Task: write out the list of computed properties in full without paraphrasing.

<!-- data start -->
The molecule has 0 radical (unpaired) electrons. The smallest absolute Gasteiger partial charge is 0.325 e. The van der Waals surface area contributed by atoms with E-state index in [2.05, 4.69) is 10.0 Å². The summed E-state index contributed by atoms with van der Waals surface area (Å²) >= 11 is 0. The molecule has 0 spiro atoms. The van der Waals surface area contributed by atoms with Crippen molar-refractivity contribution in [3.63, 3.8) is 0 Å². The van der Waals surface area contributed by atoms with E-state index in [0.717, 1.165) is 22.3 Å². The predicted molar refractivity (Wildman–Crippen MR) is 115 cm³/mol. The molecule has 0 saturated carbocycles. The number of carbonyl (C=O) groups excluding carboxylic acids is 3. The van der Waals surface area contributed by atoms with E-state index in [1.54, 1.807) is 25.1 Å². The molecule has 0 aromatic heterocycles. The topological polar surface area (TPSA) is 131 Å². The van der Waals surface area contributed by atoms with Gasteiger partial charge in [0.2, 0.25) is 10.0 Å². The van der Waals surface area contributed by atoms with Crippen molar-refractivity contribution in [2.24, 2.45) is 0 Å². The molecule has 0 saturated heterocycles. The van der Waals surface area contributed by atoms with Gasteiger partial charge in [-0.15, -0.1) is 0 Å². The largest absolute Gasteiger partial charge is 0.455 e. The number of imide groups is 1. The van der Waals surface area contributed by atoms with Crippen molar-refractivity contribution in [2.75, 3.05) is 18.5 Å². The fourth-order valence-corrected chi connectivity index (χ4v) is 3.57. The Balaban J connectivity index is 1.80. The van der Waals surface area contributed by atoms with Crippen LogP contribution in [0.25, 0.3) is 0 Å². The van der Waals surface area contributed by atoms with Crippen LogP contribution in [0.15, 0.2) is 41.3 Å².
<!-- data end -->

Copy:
The molecule has 0 radical (unpaired) electrons. The smallest absolute Gasteiger partial charge is 0.325 e. The van der Waals surface area contributed by atoms with E-state index in [2.05, 4.69) is 10.0 Å². The summed E-state index contributed by atoms with van der Waals surface area (Å²) >= 11 is 0. The molecule has 0 spiro atoms. The van der Waals surface area contributed by atoms with Crippen molar-refractivity contribution in [3.63, 3.8) is 0 Å². The van der Waals surface area contributed by atoms with E-state index in [0.717, 1.165) is 22.3 Å². The predicted molar refractivity (Wildman–Crippen MR) is 115 cm³/mol. The molecule has 0 saturated carbocycles. The number of carbonyl (C=O) groups excluding carboxylic acids is 3. The van der Waals surface area contributed by atoms with E-state index in [1.54, 1.807) is 25.1 Å². The molecule has 0 aromatic heterocycles. The topological polar surface area (TPSA) is 131 Å². The van der Waals surface area contributed by atoms with Gasteiger partial charge in [0.2, 0.25) is 10.0 Å². The van der Waals surface area contributed by atoms with Crippen molar-refractivity contribution in [2.24, 2.45) is 0 Å². The molecule has 0 saturated heterocycles. The van der Waals surface area contributed by atoms with Gasteiger partial charge in [-0.15, -0.1) is 0 Å². The largest absolute Gasteiger partial charge is 0.455 e. The number of imide groups is 1. The van der Waals surface area contributed by atoms with Crippen molar-refractivity contribution in [2.75, 3.05) is 18.5 Å². The fourth-order valence-corrected chi connectivity index (χ4v) is 3.57. The Balaban J connectivity index is 1.80. The van der Waals surface area contributed by atoms with Crippen LogP contribution in [0.25, 0.3) is 0 Å². The van der Waals surface area contributed by atoms with Crippen LogP contribution in [0.15, 0.2) is 41.3 Å².